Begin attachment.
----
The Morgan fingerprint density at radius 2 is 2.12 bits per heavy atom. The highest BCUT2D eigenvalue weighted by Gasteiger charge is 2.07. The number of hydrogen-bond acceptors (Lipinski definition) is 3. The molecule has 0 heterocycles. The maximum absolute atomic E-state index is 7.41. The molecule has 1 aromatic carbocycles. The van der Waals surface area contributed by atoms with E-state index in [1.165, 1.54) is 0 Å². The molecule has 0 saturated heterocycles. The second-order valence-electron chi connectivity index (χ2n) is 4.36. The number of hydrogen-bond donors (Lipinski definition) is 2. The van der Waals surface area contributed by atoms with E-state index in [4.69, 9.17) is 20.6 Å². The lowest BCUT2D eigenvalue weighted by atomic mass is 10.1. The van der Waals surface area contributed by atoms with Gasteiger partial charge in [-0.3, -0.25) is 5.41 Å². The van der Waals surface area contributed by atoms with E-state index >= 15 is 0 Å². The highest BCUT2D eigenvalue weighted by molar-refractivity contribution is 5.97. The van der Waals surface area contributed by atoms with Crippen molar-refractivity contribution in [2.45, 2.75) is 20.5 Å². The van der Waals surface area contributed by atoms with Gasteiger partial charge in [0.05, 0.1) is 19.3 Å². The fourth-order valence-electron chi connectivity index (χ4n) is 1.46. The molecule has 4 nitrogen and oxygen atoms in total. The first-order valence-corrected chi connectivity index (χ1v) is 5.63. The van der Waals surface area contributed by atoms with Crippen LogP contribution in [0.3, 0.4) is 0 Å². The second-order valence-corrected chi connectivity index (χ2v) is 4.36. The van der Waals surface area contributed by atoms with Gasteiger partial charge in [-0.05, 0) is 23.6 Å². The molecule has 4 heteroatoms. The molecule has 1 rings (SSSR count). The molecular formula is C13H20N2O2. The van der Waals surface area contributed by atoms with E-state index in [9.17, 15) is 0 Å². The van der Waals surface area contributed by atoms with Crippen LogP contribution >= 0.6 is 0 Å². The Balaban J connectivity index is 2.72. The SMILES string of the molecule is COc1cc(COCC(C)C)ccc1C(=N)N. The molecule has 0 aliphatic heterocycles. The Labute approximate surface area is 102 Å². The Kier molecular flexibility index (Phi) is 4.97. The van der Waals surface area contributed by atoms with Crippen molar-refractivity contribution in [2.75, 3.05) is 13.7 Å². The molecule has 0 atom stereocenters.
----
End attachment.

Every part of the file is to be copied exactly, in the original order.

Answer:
The Morgan fingerprint density at radius 2 is 2.12 bits per heavy atom. The highest BCUT2D eigenvalue weighted by Gasteiger charge is 2.07. The number of hydrogen-bond acceptors (Lipinski definition) is 3. The molecule has 0 heterocycles. The maximum absolute atomic E-state index is 7.41. The molecule has 1 aromatic carbocycles. The van der Waals surface area contributed by atoms with E-state index in [1.165, 1.54) is 0 Å². The molecule has 0 saturated heterocycles. The second-order valence-electron chi connectivity index (χ2n) is 4.36. The number of hydrogen-bond donors (Lipinski definition) is 2. The van der Waals surface area contributed by atoms with E-state index in [4.69, 9.17) is 20.6 Å². The lowest BCUT2D eigenvalue weighted by atomic mass is 10.1. The van der Waals surface area contributed by atoms with Gasteiger partial charge in [-0.3, -0.25) is 5.41 Å². The van der Waals surface area contributed by atoms with E-state index >= 15 is 0 Å². The highest BCUT2D eigenvalue weighted by molar-refractivity contribution is 5.97. The van der Waals surface area contributed by atoms with Crippen molar-refractivity contribution in [2.45, 2.75) is 20.5 Å². The van der Waals surface area contributed by atoms with Gasteiger partial charge in [0.05, 0.1) is 19.3 Å². The fourth-order valence-electron chi connectivity index (χ4n) is 1.46. The molecule has 4 nitrogen and oxygen atoms in total. The first-order valence-corrected chi connectivity index (χ1v) is 5.63. The van der Waals surface area contributed by atoms with Crippen LogP contribution in [0.3, 0.4) is 0 Å². The second-order valence-corrected chi connectivity index (χ2v) is 4.36. The van der Waals surface area contributed by atoms with Gasteiger partial charge in [-0.05, 0) is 23.6 Å². The molecule has 4 heteroatoms. The molecule has 1 rings (SSSR count). The molecular formula is C13H20N2O2. The van der Waals surface area contributed by atoms with E-state index in [9.17, 15) is 0 Å². The van der Waals surface area contributed by atoms with Crippen LogP contribution >= 0.6 is 0 Å². The Balaban J connectivity index is 2.72. The SMILES string of the molecule is COc1cc(COCC(C)C)ccc1C(=N)N. The molecule has 0 aliphatic heterocycles. The Labute approximate surface area is 102 Å². The Kier molecular flexibility index (Phi) is 4.97. The van der Waals surface area contributed by atoms with Crippen molar-refractivity contribution in [2.75, 3.05) is 13.7 Å². The molecule has 0 atom stereocenters.